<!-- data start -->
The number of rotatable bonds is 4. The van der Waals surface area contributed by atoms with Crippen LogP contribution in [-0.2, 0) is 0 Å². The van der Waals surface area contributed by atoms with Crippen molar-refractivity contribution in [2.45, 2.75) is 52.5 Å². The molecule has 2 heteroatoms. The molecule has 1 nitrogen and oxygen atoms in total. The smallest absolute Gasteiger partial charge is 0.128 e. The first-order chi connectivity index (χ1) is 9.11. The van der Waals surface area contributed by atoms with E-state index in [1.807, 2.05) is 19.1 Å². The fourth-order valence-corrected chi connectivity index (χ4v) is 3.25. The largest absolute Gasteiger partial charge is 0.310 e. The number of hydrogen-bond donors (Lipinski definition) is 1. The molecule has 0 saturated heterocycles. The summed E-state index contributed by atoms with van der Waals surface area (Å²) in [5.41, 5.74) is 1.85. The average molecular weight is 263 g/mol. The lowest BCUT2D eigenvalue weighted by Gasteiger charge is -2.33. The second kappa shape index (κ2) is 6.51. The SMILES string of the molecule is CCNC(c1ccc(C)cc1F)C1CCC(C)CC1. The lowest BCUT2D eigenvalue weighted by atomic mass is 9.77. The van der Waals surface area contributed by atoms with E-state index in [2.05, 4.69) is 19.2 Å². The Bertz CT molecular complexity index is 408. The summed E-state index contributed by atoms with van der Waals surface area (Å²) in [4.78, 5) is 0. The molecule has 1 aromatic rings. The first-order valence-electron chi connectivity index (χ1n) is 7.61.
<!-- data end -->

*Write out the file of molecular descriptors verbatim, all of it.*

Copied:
The number of rotatable bonds is 4. The van der Waals surface area contributed by atoms with Crippen LogP contribution in [-0.2, 0) is 0 Å². The van der Waals surface area contributed by atoms with Crippen molar-refractivity contribution in [2.45, 2.75) is 52.5 Å². The molecule has 2 heteroatoms. The molecule has 1 nitrogen and oxygen atoms in total. The smallest absolute Gasteiger partial charge is 0.128 e. The first-order chi connectivity index (χ1) is 9.11. The van der Waals surface area contributed by atoms with E-state index in [1.807, 2.05) is 19.1 Å². The fourth-order valence-corrected chi connectivity index (χ4v) is 3.25. The largest absolute Gasteiger partial charge is 0.310 e. The number of hydrogen-bond donors (Lipinski definition) is 1. The molecule has 0 saturated heterocycles. The summed E-state index contributed by atoms with van der Waals surface area (Å²) in [5.41, 5.74) is 1.85. The average molecular weight is 263 g/mol. The lowest BCUT2D eigenvalue weighted by Gasteiger charge is -2.33. The second kappa shape index (κ2) is 6.51. The SMILES string of the molecule is CCNC(c1ccc(C)cc1F)C1CCC(C)CC1. The lowest BCUT2D eigenvalue weighted by atomic mass is 9.77. The van der Waals surface area contributed by atoms with E-state index in [2.05, 4.69) is 19.2 Å². The Bertz CT molecular complexity index is 408. The summed E-state index contributed by atoms with van der Waals surface area (Å²) in [4.78, 5) is 0. The molecule has 1 aromatic rings. The first-order valence-electron chi connectivity index (χ1n) is 7.61.